urer BMW has installed the Active Cruise Control system in its 5 and 6 Series cars, which automatically stops the vehicle to avert an accident without having to use the breaks.
The system uses a radar beam to constantly measure the distance to the vehicles in front of it. A driver can set the desired speed and distance to be maintained from the car in front, and then sit back and do next to nothing. Once activated, the system enables the car to drive on its own, with the only exception that the driver needs to control the steering. It can slow the vehicle a complete stop when necessary, and later scoot back up to the set speed as soon as traffic allows.
The system breaks the car even when someone veers across three lanes to cut you off.A camera hidden behind the rear-vision mirror reads white or yellow lines on the road. Just in case the system senses that the driver is veering out of his lane, it vibrates the steering wheel to alert him about the sa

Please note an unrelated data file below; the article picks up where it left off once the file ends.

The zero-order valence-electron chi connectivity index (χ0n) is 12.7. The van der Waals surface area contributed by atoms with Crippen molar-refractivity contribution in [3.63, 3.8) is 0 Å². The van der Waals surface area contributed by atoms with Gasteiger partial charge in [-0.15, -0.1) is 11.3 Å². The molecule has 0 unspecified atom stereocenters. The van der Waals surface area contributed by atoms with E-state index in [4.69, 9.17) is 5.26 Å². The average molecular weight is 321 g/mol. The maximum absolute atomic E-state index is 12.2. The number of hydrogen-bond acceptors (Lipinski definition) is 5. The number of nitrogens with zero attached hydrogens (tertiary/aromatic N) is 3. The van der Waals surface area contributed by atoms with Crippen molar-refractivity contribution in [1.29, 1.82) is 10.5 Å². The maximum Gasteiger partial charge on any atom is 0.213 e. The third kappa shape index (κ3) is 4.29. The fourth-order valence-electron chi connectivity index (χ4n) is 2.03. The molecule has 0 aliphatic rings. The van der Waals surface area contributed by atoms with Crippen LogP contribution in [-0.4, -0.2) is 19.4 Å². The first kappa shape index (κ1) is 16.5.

me. The only time when the driver will have to break is when there is no car in front of the vehicle. To get going again, all the driver is required to do is to hit the �resume� button.
BMW spokesman Toni Andreevski believes that even cheaper cars will start coming with Active Cruise systems over time. �What�s novel about it today will be quite normal in a couple of years� time. As a result, drivers will be less tired, less stressed and more able to react to dangers on the road,�� he said.